This is a wrong assumption based on the idea that the USB Type-C is a standard connection that equals a standard set of functionality. However, not always the interoperability between USB Type-C devices happens as you imagine it, and that’s why it’s related to three possible variables: two devices and the cable (or adapter) that connects them.

The combination of these three variables can cause unwanted effects. Let’s make some examples from personal experience:

Not all cables connecting power supply and smartphone with USB Type-C port and quick charging support allow you to take advantage of this feature

A docking station, such as the Continuum, only works with the official cable provided

These facts can raise questions such as: is the UBS Type-C a standard connector or not? And again: why can’t I not use any USB Type-C cable to take advantage of the many features the USB Type-C can offer? These are questions that are becoming more and more common in the market scenario, characterized by a growing number of devices with a USB Type-C connector. Before we start digging into the matter, let’s briefly analyze the family the USB Type-C belongs to.

 

USB, A GREAT FAMILY OF DIFFERENT VERSIONS AND TYPES

When referring to Universal Serial Bus (USB), we talk about features that can be traced back to two macro-categories: versions and types/typologies. The versions identify speed and functionality supported by the USB interface, whereas the USB type refers to the physical shape and wiring of the port and connector. The specifications of both are provided by the USB Implementers forum.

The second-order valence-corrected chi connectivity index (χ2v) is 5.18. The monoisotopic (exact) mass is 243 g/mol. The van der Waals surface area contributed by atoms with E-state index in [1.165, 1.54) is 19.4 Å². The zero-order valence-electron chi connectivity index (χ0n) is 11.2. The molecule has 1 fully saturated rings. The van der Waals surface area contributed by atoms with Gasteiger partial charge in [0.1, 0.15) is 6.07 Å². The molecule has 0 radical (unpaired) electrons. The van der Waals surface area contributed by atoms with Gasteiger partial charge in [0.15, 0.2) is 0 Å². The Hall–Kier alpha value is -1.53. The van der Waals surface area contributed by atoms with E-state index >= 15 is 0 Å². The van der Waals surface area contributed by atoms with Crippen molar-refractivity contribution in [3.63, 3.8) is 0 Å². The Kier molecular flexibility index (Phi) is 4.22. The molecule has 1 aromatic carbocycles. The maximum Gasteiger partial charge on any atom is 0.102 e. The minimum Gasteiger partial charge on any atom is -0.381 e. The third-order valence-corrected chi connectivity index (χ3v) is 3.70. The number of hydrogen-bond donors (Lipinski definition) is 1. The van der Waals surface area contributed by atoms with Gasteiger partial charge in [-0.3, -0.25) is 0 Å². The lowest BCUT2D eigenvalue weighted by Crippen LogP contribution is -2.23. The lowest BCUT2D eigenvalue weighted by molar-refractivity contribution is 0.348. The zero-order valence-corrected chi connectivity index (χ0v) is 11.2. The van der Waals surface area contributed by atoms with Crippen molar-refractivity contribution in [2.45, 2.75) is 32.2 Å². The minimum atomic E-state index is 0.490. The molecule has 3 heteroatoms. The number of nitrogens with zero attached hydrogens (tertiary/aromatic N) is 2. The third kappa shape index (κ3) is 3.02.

Such a distinction should be clear in order to understand some of the issues that touch the most important theme of our in-depth study. Many of the misunderstandings arise from the wrong use of the concept of version and type/typology: these concepts must be kept separate, as we will clarify later on.

Here’s a practical example: Sometimes we refer to a device with USB Type-C 2.0 or 3.1, it’s actually more appropriate to refer to it as the USB Type-C connector with USB 2.0 or 3.1 interface support. The desire to identify the functionality of the device in a synthetic and easy way mixes up two elements that should be kept separated as one (the USB Type-C connector) does not necessarily imply the other (an UBS interface 2.0 or 3.1).

To Deepen, here’s a brief overview of the different types (connectors) and versions (speed and functionality) of the USB interface: